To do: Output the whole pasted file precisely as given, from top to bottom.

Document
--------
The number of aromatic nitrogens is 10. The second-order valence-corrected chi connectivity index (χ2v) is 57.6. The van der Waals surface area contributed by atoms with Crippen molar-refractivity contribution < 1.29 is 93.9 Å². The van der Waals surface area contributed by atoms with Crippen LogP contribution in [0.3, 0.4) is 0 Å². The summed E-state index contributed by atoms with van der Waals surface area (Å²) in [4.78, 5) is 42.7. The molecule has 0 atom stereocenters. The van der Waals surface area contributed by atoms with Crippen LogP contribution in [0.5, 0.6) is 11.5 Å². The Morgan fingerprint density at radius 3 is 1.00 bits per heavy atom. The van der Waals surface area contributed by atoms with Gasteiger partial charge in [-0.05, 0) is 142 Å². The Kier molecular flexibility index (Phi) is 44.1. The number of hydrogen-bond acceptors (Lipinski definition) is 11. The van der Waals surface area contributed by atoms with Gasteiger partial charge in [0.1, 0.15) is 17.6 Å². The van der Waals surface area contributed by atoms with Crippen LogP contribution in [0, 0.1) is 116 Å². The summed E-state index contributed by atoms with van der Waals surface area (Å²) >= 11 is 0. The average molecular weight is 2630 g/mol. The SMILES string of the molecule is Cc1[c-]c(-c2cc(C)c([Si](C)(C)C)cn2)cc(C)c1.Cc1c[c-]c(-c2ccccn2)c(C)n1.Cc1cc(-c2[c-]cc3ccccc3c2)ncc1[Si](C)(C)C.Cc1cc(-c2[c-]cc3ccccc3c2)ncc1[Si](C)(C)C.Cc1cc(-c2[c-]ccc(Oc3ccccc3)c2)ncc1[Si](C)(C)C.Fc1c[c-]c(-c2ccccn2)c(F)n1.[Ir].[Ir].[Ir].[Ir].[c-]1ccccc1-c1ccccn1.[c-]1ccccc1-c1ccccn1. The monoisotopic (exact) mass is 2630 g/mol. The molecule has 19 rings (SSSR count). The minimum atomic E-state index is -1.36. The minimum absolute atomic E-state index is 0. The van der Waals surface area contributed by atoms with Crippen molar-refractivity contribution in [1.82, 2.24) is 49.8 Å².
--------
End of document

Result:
The number of aromatic nitrogens is 10. The second-order valence-corrected chi connectivity index (χ2v) is 57.6. The van der Waals surface area contributed by atoms with Crippen molar-refractivity contribution < 1.29 is 93.9 Å². The van der Waals surface area contributed by atoms with Crippen LogP contribution in [0.3, 0.4) is 0 Å². The summed E-state index contributed by atoms with van der Waals surface area (Å²) in [4.78, 5) is 42.7. The molecule has 0 atom stereocenters. The van der Waals surface area contributed by atoms with Crippen LogP contribution in [0.5, 0.6) is 11.5 Å². The Morgan fingerprint density at radius 3 is 1.00 bits per heavy atom. The van der Waals surface area contributed by atoms with Gasteiger partial charge in [-0.05, 0) is 142 Å². The Kier molecular flexibility index (Phi) is 44.1. The number of hydrogen-bond acceptors (Lipinski definition) is 11. The van der Waals surface area contributed by atoms with Gasteiger partial charge in [0.1, 0.15) is 17.6 Å². The van der Waals surface area contributed by atoms with Crippen LogP contribution in [0, 0.1) is 116 Å². The summed E-state index contributed by atoms with van der Waals surface area (Å²) >= 11 is 0. The average molecular weight is 2630 g/mol. The SMILES string of the molecule is Cc1[c-]c(-c2cc(C)c([Si](C)(C)C)cn2)cc(C)c1.Cc1c[c-]c(-c2ccccn2)c(C)n1.Cc1cc(-c2[c-]cc3ccccc3c2)ncc1[Si](C)(C)C.Cc1cc(-c2[c-]cc3ccccc3c2)ncc1[Si](C)(C)C.Cc1cc(-c2[c-]ccc(Oc3ccccc3)c2)ncc1[Si](C)(C)C.Fc1c[c-]c(-c2ccccn2)c(F)n1.[Ir].[Ir].[Ir].[Ir].[c-]1ccccc1-c1ccccn1.[c-]1ccccc1-c1ccccn1. The monoisotopic (exact) mass is 2630 g/mol. The molecule has 19 rings (SSSR count). The minimum atomic E-state index is -1.36. The minimum absolute atomic E-state index is 0. The van der Waals surface area contributed by atoms with Crippen molar-refractivity contribution in [1.82, 2.24) is 49.8 Å².